In the time of the Buddha, there was a blacksmith named Cunda. Blacksmiths had low social status, but Cunda was hard-working and intelligent, and so he prospered and owned a beautiful mango grove. On one occasion, the Buddha visited Cunda’s village and chose to stay in his mango grove. At that time in India, the sons of wealthy and important families, like the Buddha’s Sakya clan, would not normally interact with common workers like blacksmiths, so Cunda was delighted that the Buddha would honor him by staying in his grove.
Cunda delighted in the Dharma taught by the Buddha and invited the Buddha and his Sangha to partake in a special meal at his home. The Buddha indicated his acceptance of the invitation by remaining silent, so Cunda proceeded to prepare a scrumptious feast, including a variety of foods with good textures, well-cooked soft foods, and a dish made with a special kind of mushroom.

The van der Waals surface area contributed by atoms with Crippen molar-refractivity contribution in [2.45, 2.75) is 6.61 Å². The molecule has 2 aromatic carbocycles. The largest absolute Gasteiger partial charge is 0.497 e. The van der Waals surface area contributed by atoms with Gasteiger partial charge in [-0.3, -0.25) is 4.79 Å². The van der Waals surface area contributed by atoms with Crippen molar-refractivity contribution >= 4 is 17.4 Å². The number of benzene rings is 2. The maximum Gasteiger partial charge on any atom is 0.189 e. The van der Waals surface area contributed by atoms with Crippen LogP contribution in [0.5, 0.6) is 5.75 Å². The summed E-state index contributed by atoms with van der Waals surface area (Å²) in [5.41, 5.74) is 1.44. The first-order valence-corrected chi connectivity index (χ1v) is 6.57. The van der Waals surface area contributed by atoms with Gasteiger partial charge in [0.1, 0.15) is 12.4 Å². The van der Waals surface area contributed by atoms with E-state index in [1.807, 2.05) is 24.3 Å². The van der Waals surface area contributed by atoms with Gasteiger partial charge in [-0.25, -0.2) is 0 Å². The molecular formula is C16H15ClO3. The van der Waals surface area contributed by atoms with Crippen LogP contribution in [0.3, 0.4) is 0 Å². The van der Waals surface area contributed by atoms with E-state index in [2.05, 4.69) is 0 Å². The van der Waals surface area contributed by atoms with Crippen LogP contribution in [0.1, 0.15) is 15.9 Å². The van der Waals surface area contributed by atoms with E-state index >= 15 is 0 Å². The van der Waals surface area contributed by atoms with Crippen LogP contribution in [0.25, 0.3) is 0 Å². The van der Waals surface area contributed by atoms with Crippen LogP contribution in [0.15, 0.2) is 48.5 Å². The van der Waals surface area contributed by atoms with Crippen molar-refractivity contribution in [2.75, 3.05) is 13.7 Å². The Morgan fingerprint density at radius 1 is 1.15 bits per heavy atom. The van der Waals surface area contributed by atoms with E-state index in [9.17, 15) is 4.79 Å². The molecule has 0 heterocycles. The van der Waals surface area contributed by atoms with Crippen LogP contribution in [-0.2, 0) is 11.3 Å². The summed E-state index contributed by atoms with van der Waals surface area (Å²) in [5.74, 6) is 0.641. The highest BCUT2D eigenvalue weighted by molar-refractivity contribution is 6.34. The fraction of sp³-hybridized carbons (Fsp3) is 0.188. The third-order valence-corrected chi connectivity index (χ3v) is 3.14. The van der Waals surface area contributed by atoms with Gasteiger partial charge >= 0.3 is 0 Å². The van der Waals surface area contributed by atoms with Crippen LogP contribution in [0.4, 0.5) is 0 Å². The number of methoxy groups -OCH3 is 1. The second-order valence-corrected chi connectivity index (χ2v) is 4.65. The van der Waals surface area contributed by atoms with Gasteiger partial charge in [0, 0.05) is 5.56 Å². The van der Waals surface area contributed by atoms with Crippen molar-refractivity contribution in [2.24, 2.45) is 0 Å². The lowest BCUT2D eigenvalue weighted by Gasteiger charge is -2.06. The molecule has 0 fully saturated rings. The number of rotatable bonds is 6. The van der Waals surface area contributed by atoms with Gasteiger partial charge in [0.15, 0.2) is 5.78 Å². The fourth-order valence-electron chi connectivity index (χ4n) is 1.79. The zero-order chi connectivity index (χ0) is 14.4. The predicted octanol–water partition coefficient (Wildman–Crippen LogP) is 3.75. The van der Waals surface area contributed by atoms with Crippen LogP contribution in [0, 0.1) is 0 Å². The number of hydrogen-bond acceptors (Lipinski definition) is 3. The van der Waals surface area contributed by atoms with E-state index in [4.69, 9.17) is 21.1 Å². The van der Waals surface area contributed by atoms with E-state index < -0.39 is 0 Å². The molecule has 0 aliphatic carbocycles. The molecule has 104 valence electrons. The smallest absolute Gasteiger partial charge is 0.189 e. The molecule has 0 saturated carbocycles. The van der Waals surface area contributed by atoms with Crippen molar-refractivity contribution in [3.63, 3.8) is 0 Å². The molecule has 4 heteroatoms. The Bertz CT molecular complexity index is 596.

When the mushroom dish was served, the Buddha immediately claimed it for himself and instructed Cunda to serve the remaining dishes to the other monks. After eating his fill of the mushroom dish, he told Cunda to bury what remained of it in the ground, saying, “This food can only be eaten by one who has mastered the Dharma and attained awakening.”Continue reading “The Buddha’s Final Meal”